AUBURN — Fire officials will give the public a glance at their plans for a city ambulance service Sept. 12.
Fire Chief Frank Roma said the public session will be a broad discussion about the issue and the history of emergency response in the city. A detailed discussion will wait until a public hearing with the Auburn City Council on Oct. 7.
"Quite honestly, the council deserves to hear the full meat-and-potatoes first," Roma said. "We just want to talk about the EMS delivery and transport in general and hear if there are any concerns out there, pro or con. We need to take those into mind as we formalize our presentation to the City Council."
The public information session is scheduled for 7 p.m. Thursday, Sept. 12, at the city's Central Fire Station, 550 Minot Ave.
The city currently sends EMT-trained fire personnel in a rescue vehicle to most emergencies. City EMTs stabilize patients and hand them off to United Ambulance for transport. United Ambulance pays the city a $100,000 annual fee to provide the service. The city doesn't get any other financial gain from the situation, since insurance companies don't reimburse for emergency response, only for transport.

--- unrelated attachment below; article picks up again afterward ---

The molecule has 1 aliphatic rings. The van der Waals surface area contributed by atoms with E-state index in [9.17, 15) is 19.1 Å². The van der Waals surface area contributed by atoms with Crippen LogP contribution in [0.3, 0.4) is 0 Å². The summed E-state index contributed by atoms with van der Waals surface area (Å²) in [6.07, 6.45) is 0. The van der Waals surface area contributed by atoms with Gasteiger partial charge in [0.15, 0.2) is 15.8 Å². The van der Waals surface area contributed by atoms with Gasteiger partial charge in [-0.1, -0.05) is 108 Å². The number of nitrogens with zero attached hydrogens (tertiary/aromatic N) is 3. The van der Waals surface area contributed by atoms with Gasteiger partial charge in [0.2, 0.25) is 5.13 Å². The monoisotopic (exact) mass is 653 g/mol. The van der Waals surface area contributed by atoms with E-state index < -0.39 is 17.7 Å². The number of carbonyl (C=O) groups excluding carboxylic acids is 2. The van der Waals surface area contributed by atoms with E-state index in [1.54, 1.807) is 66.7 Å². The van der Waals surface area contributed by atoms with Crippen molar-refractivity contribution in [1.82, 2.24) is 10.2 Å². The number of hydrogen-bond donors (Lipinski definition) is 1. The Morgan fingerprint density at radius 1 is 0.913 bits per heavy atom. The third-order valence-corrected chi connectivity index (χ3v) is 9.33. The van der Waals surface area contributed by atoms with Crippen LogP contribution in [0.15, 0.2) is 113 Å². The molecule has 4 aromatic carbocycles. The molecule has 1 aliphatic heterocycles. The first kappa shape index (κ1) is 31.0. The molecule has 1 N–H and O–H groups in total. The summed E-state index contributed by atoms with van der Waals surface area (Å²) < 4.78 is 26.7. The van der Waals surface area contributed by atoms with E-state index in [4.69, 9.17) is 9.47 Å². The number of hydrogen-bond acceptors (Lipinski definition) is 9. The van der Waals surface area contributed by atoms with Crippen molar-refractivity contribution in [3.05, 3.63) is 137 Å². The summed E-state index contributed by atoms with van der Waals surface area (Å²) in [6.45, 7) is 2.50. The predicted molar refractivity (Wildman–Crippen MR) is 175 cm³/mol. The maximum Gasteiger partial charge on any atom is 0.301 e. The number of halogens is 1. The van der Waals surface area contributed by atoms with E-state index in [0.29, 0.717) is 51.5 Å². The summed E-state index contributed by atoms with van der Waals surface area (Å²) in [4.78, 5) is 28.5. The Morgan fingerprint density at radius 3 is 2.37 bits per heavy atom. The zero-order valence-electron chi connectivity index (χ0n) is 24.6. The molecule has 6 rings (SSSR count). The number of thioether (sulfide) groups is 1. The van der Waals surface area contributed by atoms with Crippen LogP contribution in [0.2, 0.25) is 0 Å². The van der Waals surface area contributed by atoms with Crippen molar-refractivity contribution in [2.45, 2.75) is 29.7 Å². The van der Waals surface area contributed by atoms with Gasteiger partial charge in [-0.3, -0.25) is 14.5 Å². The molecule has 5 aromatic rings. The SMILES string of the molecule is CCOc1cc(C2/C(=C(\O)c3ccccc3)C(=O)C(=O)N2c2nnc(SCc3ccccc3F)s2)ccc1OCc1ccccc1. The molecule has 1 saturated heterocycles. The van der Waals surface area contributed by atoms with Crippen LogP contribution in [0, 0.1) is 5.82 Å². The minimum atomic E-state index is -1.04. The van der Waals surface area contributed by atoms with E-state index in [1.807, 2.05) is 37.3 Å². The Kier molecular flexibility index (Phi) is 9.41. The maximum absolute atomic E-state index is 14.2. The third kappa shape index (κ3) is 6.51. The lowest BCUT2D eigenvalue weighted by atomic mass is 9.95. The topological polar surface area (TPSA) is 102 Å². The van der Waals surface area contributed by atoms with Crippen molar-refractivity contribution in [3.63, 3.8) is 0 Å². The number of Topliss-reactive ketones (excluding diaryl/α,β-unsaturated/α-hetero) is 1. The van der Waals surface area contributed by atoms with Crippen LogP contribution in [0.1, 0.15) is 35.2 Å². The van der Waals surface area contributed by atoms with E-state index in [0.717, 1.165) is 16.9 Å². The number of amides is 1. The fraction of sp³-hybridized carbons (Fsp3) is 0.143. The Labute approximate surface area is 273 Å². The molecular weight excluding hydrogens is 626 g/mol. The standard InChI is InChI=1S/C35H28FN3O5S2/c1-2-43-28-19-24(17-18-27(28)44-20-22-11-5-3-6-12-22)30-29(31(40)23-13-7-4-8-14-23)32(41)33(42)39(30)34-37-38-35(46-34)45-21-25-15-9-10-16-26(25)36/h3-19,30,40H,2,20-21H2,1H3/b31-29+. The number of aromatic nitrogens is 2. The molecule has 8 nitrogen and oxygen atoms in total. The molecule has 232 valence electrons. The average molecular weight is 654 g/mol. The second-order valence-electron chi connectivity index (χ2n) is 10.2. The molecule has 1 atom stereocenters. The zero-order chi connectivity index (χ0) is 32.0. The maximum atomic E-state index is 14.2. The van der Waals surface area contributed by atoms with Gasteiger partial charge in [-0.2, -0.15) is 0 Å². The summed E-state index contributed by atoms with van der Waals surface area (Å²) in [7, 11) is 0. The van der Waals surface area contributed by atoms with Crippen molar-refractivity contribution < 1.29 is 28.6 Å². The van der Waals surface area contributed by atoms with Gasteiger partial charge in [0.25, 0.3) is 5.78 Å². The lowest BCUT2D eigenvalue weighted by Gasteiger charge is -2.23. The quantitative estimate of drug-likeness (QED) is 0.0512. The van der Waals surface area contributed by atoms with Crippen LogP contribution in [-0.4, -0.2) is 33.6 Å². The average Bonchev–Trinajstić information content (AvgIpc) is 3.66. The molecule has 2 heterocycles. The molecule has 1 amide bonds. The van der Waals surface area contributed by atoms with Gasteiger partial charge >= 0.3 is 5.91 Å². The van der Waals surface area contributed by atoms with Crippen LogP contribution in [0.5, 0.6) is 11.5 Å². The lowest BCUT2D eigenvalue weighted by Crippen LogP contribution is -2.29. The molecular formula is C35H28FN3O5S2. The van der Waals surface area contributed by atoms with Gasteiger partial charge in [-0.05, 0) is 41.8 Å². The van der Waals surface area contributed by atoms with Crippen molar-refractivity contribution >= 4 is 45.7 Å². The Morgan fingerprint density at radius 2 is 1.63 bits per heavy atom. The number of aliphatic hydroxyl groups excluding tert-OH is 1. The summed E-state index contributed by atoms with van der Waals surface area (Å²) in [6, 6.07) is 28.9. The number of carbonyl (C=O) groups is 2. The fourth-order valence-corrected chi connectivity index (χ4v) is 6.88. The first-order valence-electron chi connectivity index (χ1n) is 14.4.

Councilors considered a similar idea in 2008 that would have replaced one emergency rescue vehicle with a leased ambulance. The city could then have billed insurance companies for the medical transport, making back some of the money it spent. Overall, the service was expected to bring in $193,000 for the city.
Councilors backed off that plan a year later, in favor of charging United Ambulance the fee.
Roma said the current idea would send a city ambulance to emergencies. Non-emergency medical transport and ambulance service would be left to private ambulances.
"While there is revenue to be generated, our primary focus is enhancing the level of service to the community," he said. "In terms of what those projections might look like based on our call load, that needs to wait until the council has a chance to hear it first."